In the philosophy of yoga there are various words that can be translated as “mind”, for example “citta”, “manas” and “buddhi”. Citta expresses subconscious and unconscious thinking, that is, those thoughts that arise in us without our awareness, and which can crowd our mind without control on our part. Manas expresses a wide and conscious sphere in which we are able to choose our thoughts and develop our reasonings, the famous “cogito ergo sum”, that is, “I think therefore I am”. It is precisely from the Sanskrit term manas that, through linguistic mutations, we have obtained the word “mind”. Buddhi represents an even more refined intellect, with which we are able to cultivate a high thought and pure content. Being an intellectual, therefore, does not depend on the quantity of information that an individual acquires in life, but on the quality of the control of thinking patterns.
Most people live on the mental level of citta and this is not just because we live in a fast and mechanized society. In fact, several centuries ago, the Indian sage Maharishi Patanjali in his “Yoga Sutras’ described Yoga as “yogah cittavrtti nirodha” (Samadhi Pada, II), that is, “Yoga is a state of peace of the vibrations of the citta”. Mental agitation is therefore as old as the human species. How can we calm thought and rest?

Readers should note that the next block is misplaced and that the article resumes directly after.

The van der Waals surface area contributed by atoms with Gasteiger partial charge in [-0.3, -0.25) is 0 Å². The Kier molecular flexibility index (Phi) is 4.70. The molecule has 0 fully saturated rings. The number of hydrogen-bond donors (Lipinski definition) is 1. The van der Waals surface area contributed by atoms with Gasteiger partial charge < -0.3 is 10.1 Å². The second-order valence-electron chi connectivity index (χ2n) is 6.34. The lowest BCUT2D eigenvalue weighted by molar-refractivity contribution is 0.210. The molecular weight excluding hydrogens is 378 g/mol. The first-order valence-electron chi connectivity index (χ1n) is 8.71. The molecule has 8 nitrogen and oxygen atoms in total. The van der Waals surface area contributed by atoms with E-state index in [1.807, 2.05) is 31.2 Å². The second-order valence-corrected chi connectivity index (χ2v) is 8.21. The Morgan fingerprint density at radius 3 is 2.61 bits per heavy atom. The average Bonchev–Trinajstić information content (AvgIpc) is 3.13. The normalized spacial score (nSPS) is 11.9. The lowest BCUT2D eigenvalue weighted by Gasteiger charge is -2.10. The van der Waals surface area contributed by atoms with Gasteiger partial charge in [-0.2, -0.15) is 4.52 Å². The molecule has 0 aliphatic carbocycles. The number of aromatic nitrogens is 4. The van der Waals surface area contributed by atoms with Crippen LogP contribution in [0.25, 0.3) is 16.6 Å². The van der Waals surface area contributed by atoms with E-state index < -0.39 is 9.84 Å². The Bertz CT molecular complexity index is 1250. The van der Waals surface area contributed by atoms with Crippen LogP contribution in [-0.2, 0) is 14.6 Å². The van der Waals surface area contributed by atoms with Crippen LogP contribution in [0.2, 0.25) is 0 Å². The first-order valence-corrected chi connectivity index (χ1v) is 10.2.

The disconnected thoughts of citta generally come from reactions to past memories or projections about the future and are moved by attraction or repulsion. As a first step, we can take a deep breath and bring our awareness back to the present moment. And maybe even a second breath, this time trying to relax the body on the exhale. Here we have created a space of silence in the crowding of thoughts of the mind and this space, this silence full of self-care, is Yoga.